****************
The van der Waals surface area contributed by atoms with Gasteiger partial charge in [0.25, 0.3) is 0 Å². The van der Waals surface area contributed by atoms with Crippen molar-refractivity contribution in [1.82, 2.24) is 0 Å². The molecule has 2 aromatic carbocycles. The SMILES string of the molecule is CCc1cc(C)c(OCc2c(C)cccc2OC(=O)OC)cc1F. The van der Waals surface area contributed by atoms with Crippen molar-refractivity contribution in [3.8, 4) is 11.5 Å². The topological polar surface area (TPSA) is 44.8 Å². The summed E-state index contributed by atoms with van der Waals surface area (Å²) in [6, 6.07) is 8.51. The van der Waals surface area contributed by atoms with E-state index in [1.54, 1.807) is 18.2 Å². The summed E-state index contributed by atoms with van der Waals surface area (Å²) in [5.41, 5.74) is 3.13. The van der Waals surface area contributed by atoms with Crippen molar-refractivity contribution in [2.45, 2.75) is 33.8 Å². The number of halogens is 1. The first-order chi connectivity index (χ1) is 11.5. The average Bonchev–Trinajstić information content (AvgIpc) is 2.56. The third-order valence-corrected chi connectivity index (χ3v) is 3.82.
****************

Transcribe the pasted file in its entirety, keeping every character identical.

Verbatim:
The van der Waals surface area contributed by atoms with Gasteiger partial charge in [0.25, 0.3) is 0 Å². The van der Waals surface area contributed by atoms with Crippen molar-refractivity contribution in [1.82, 2.24) is 0 Å². The molecule has 2 aromatic carbocycles. The SMILES string of the molecule is CCc1cc(C)c(OCc2c(C)cccc2OC(=O)OC)cc1F. The van der Waals surface area contributed by atoms with Crippen molar-refractivity contribution in [3.8, 4) is 11.5 Å². The topological polar surface area (TPSA) is 44.8 Å². The summed E-state index contributed by atoms with van der Waals surface area (Å²) in [6, 6.07) is 8.51. The van der Waals surface area contributed by atoms with E-state index in [1.54, 1.807) is 18.2 Å². The summed E-state index contributed by atoms with van der Waals surface area (Å²) in [5.41, 5.74) is 3.13. The van der Waals surface area contributed by atoms with Crippen molar-refractivity contribution in [2.45, 2.75) is 33.8 Å². The number of halogens is 1. The first-order chi connectivity index (χ1) is 11.5. The average Bonchev–Trinajstić information content (AvgIpc) is 2.56. The third-order valence-corrected chi connectivity index (χ3v) is 3.82.